A similar double standard seemed to be operating across the British media. Santilli’s story of sourcing offal to stand in for his alien innards reminds you of stories about H.G. Lewis and George A Romero struggling to make their own low-budget shockers – but their films were often subject to heavy censorship during the 1990s. Meanwhile, newspapers that would never print photos of a crime scene or a traffic accident were running gory stills of the disembowelling of an unknown life-form.
When I was trying to think of horror films comparable to the alien autopsy tape, the notorious necrophile short Aftermath (Spain, Nacho Cerdà, 1994) sprang to mind. The Roswell footage doesn’t go that far, but there is something uncomfortable about the dummy’s apparent femininity – the swollen, pregnant-looking belly, the visible shaven vulva. If this was a film by David Cronenberg or Claire Denis, we could compare it to similar transgressive imagery in their other films – but it’s hard to do an auteurist analysis when nobody’s sure who directed it.
Better to ask what it meant to us, and the world at large. I was twelve when Secret History broadcast the Santilli footage; I don’t remember if I thought it was real, but I vividly remember being very disturbed by the creature, with its blank, inhuman face and pulverised leg. I might have been able to dismiss it as merely gross if I saw it in a film, but I saw it on the news. There was a sense in the 1990s that the serious adult world was breaking down, admitting concepts and ideologies it had previously defined as irrational or unserious. It was a potent thing to see as you grew up.
The background to hauntology is the death of the postwar consensus, the end of a shared dream of a mass-produced, government-regulated future that now looks deeply uncanny in retrospect. The background to the Weird ’90s is Francis Fukuyama’s End of History, the belief that the Cold War was over and liberal capitalist democracy and rationalism had triumphed forever. Rather than creating a sense of peace and order, this created a strange sense of unreality. Files were being declassified, spies were spilling their secrets and a lot of things that had previously seemed certain turned out to be built on lies.
A persistent cloud of paranoia descended over the decade, and the revival of 1940s UFO conspiracies can be read as a safely apolitical pressure valve for that. Perhaps it always was. Books have been written  explaining how the American intelligence agencies were very active in the UFO scene, albeit not in the way people expected. Rather than concealing government knowledge of aliens, they were promoting conspiracy theories about that exact idea – presumably because the actual truth involved experimental military aircraft. Sure enough, when the fiftieth anniversary of the Roswell Incident came around in 1997, the US Air Force finally admitted that the crashed object was part of Project Mogul, a top-secret program that monitored Soviet weapons tests… and everybody laughed.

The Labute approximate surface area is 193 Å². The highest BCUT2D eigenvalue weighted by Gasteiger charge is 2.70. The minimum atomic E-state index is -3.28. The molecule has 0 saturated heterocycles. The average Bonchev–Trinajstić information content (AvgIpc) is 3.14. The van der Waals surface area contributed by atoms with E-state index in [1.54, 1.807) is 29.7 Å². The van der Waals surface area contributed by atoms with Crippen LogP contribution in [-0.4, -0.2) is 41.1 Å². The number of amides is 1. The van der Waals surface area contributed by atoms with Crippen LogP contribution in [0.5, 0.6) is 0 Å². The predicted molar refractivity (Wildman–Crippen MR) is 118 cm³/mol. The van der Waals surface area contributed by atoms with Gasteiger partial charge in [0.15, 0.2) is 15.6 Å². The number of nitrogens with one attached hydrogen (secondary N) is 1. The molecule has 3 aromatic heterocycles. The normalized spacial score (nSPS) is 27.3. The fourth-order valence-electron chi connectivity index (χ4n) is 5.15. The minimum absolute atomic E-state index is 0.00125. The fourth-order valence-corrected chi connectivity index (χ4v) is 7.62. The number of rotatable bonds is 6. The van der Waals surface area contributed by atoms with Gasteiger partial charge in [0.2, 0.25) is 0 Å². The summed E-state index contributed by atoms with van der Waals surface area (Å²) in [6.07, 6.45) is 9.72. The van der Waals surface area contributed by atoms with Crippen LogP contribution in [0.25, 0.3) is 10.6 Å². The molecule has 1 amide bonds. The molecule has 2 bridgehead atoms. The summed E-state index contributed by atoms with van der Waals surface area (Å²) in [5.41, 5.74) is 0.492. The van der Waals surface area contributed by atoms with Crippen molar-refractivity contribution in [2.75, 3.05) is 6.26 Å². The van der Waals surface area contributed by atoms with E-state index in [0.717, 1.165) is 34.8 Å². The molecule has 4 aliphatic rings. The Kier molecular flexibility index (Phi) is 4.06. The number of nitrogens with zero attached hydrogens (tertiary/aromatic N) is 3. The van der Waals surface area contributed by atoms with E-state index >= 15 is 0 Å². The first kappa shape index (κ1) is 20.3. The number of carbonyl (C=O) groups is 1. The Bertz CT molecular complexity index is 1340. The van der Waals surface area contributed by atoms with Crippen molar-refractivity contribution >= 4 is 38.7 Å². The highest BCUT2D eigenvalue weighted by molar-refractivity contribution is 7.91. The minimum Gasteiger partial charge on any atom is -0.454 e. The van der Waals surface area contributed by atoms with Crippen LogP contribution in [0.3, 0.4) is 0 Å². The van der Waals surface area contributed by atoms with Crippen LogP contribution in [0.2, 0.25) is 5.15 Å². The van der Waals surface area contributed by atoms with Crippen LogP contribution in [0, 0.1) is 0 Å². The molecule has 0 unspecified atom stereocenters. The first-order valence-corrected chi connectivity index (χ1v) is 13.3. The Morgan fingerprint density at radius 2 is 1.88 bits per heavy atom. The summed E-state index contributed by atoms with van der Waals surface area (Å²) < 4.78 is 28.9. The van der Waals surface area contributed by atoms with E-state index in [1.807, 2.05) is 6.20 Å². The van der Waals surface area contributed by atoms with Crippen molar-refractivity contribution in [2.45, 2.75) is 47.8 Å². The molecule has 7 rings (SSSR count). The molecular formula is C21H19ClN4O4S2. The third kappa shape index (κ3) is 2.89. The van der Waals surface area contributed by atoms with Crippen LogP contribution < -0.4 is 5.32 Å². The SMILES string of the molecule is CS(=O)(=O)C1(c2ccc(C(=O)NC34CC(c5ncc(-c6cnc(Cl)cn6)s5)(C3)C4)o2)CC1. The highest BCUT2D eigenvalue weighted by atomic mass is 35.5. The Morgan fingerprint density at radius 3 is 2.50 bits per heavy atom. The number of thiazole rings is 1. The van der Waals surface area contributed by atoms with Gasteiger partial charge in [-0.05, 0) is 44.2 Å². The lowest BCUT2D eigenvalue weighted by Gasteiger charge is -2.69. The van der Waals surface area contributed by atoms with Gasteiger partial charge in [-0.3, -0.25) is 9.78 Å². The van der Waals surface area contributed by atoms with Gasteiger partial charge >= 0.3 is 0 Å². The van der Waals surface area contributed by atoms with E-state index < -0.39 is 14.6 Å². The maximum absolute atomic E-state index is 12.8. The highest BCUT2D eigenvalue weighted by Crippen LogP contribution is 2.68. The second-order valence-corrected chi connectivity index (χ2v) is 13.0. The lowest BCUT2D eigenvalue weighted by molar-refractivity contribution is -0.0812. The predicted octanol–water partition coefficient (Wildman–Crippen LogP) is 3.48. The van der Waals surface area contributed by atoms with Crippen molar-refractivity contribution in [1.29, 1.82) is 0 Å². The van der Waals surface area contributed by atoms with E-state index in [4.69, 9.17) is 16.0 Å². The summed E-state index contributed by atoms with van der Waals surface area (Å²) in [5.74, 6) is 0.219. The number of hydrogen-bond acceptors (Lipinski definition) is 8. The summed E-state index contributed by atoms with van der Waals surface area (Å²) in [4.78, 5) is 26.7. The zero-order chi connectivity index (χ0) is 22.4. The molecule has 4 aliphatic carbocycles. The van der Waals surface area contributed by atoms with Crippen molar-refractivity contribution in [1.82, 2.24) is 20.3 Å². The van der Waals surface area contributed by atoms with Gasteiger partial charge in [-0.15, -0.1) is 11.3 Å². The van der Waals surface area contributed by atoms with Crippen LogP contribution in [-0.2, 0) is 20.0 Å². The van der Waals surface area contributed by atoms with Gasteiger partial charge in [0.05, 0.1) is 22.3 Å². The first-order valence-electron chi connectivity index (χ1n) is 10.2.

Why did we, like Fox Mulder, want to believe? The Secret History special offers no answers on this front, but it does show Roswell in the process of becoming a cornerstone of Weird ’90s culture. When director Tim Shawcross wants to show declassified footage of space program experiments, he flashes up the original warnings that preceded these filmstrips – “THIS FILM IS SECRET” – with a carnival-barker’s glee. The whole thing exhibits an outsider’s fascination with offbeat Americana, from Santilli’s claim that the military cameraman was so religious he refused to believe the creatures being dissected were aliens, to the big, wide-open desert landscapes that Weird ’90s media keeps coming back to. There is something about these landscapes – so lonely, so remote, so appropriately alien – that makes you believe incredible things happen here all the time.
For this reason, my favourite piece of media connected to the Roswell Incident is Bill Brown’s short Roswell (US, Brown, 1994), which uses time-lapse footage and the ultra-wide fish-eye lenses that were ubiquitous in the decade to chronicle the director’s trip to the titular town. Brown’s voiceover playfully transforms the Roswell legend into a meditation on time, loneliness and the American frontier. The Santilli film may have been debunked, but Brown’s film uses wit, originality and plenty of home-made charm to demonstrate why this story still fascinates.
 Mantle, Philip, Alien Autopsy: The Truth Behind the Film That Shook the World, Flying Disk Press, 2020
 Eamonn Investigates: The Alien Autopsy (UK, Keith Bunker and Isobel Williams, 2006)
 Alien Autopsy (UK, Jonny Campbell, 2006)
 Pilkington, Mark, Mirage Men, Constable & Robinson, 2010